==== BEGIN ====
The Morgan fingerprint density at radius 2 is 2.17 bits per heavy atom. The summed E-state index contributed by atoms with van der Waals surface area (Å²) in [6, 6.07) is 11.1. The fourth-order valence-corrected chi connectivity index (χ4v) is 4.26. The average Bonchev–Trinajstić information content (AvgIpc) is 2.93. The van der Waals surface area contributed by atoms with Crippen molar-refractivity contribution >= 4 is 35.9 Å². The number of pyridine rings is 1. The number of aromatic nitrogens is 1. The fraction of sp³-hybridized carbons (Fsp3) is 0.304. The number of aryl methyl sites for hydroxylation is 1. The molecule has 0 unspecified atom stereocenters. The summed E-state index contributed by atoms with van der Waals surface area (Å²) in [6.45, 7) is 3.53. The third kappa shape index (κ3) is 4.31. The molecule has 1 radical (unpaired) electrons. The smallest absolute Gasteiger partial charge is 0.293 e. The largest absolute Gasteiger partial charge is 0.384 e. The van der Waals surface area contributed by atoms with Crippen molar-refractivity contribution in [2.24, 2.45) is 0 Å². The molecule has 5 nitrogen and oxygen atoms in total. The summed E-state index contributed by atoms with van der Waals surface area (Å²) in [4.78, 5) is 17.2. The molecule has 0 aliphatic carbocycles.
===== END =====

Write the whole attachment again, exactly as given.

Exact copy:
The Morgan fingerprint density at radius 2 is 2.17 bits per heavy atom. The summed E-state index contributed by atoms with van der Waals surface area (Å²) in [6, 6.07) is 11.1. The fourth-order valence-corrected chi connectivity index (χ4v) is 4.26. The average Bonchev–Trinajstić information content (AvgIpc) is 2.93. The van der Waals surface area contributed by atoms with Crippen molar-refractivity contribution >= 4 is 35.9 Å². The number of pyridine rings is 1. The number of aromatic nitrogens is 1. The fraction of sp³-hybridized carbons (Fsp3) is 0.304. The number of aryl methyl sites for hydroxylation is 1. The molecule has 0 unspecified atom stereocenters. The summed E-state index contributed by atoms with van der Waals surface area (Å²) in [6.45, 7) is 3.53. The third kappa shape index (κ3) is 4.31. The molecule has 1 radical (unpaired) electrons. The smallest absolute Gasteiger partial charge is 0.293 e. The largest absolute Gasteiger partial charge is 0.384 e. The van der Waals surface area contributed by atoms with Crippen molar-refractivity contribution in [2.24, 2.45) is 0 Å². The molecule has 5 nitrogen and oxygen atoms in total. The summed E-state index contributed by atoms with van der Waals surface area (Å²) in [4.78, 5) is 17.2. The molecule has 0 aliphatic carbocycles.